Making Lives Better

November 6th, 2017

Nov. 1, 2017 — More than 700 people attended JPS Foundation’s second annual You Make Lives Better Breakfast on Wednesday, gathering in a 13,000-square-foot tent to share stories exemplifying the pivotal role JPS Health Network will play in Tarrant County’s future.

CEO Robert Earley

JPS President and CEO Robert Earley welcomes 715 guests and team members at the You Make Lives Better Breakfast.

“JPS is your community healthcare system,” Westlake Mayor Laura Wheat, chairman of the JPS Foundation Board of Directors, said in welcoming community leaders, business executives and elected officials joining physicians and JPS staff under the special-event tent north of the Patient Care Pavilion.

In a moving video presentation created for the occasion, County Administrator G. K. Maenius says JPS will play a significant role in determining quality of life in Tarrant County as the population grows by a projected one million new residents over the next 20 years.

“Healthcare is going to be extremely important because not only are we going to grow in terms of population, but the makeup of that population is going to change dramatically,” Maenius says.

JPS President and CEO Robert Earley told the crowd, “It is critically important for Tarrant County that JPS is successful.”

The family of trauma patient Courtney Utter reconstructed the Christmas day that Utter took a young niece on an ill-fated ATV excursion. The ATV overturned, pinning Utter to the ground and crushing her left arm. First responders transported her to the Level I Trauma Center at JPS.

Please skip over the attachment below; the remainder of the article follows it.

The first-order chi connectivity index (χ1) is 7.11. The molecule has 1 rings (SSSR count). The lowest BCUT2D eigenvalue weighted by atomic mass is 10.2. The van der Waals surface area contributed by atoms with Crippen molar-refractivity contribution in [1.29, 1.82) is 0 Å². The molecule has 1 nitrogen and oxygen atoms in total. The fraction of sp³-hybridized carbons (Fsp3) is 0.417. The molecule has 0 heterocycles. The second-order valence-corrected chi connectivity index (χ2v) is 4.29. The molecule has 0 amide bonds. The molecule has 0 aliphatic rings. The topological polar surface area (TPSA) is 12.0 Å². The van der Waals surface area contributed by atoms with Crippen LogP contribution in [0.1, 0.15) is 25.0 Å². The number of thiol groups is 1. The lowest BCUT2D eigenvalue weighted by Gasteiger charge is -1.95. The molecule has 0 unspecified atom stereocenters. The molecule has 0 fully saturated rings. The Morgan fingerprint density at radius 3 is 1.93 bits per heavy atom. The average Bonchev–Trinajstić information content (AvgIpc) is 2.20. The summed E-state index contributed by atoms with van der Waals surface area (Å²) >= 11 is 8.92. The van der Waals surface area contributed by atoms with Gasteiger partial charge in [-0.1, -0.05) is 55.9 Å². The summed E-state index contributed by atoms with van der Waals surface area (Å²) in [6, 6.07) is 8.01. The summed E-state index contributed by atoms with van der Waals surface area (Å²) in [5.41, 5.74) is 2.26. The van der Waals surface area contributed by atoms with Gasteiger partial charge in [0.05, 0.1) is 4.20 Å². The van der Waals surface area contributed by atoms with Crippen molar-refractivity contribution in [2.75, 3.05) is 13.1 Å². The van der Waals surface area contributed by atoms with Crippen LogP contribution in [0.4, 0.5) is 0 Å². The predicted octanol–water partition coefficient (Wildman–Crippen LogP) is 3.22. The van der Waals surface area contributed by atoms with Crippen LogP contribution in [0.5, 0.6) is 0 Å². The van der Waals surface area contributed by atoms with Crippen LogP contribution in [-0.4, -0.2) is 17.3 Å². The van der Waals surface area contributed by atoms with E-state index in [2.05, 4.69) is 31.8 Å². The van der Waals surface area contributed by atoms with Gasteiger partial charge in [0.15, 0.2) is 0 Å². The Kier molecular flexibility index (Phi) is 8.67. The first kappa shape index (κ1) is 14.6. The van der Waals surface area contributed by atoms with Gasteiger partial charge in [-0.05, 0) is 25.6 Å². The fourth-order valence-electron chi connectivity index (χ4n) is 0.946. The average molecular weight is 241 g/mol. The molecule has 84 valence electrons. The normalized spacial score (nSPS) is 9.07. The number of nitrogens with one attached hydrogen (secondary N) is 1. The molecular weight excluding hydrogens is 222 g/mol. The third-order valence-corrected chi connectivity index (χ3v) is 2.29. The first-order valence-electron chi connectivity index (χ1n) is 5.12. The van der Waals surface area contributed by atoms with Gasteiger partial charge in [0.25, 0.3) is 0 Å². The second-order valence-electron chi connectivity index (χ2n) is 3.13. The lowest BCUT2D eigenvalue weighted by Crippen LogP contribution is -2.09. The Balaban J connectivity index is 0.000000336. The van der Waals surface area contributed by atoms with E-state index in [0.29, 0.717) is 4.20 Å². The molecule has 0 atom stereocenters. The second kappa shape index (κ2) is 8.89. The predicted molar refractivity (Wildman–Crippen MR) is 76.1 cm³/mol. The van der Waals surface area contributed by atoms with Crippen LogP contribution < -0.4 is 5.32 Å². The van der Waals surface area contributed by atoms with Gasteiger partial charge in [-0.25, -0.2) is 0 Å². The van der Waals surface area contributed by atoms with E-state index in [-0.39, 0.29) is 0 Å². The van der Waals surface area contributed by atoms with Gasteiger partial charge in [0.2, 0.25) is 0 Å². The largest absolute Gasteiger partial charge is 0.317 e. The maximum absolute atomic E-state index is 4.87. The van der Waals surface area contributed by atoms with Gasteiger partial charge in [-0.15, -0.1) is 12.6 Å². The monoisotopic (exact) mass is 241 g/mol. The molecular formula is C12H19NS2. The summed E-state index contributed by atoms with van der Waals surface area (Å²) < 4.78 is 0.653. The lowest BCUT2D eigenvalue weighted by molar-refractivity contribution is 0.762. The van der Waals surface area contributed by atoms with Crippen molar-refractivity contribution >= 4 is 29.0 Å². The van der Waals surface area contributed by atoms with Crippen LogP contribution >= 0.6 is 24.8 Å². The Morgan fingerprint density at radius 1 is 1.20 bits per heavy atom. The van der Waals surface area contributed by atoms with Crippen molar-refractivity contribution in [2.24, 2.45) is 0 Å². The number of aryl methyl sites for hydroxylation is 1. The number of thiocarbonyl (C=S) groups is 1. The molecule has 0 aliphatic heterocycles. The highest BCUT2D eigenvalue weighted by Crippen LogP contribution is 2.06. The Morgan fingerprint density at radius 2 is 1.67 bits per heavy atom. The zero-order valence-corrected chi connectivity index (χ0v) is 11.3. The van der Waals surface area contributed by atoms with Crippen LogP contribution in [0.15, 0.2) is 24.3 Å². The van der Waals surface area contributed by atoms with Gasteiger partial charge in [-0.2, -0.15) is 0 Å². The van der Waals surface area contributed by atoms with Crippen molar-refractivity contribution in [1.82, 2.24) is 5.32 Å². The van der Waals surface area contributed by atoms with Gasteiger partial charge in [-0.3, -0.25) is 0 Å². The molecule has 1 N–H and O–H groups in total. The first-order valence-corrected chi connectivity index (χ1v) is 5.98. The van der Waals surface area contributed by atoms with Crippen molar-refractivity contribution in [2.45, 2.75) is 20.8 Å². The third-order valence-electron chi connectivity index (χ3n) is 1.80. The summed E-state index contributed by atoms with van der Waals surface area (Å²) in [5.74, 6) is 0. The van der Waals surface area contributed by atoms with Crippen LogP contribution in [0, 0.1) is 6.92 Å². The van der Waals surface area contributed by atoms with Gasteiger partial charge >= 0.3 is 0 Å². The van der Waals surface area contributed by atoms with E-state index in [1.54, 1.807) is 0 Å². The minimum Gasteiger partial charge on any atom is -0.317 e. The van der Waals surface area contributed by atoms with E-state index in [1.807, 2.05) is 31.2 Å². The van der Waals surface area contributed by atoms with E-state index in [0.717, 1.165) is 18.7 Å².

Utter’s arm would eventually require amputation, but she credits the care she received at JPS for saving her life and says, “Everybody was so good to me and my family.”

Courtney Utter

Courtney Utter

Utter made a surprise appearance at Wednesday’s breakfast, bringing guests to their feet for a standing ovation. “I wouldn’t be here if I hadn’t gone to JPS,” she declared. “You may ask yourself, ‘Why JPS?’ I am standing here today because of JPS.”

JPS Foundation serves as a bridge to connect community leaders and benefactors with the network to improve the health of communities throughout Tarrant County. JPS receives about 40 percent of its annual budget from property tax revenue. The Foundation secures philanthropic gifts, goods and grants that make up a portion of the remaining 60 percent, much of which comes from state and federal government sources such as Medicare and Medicaid.

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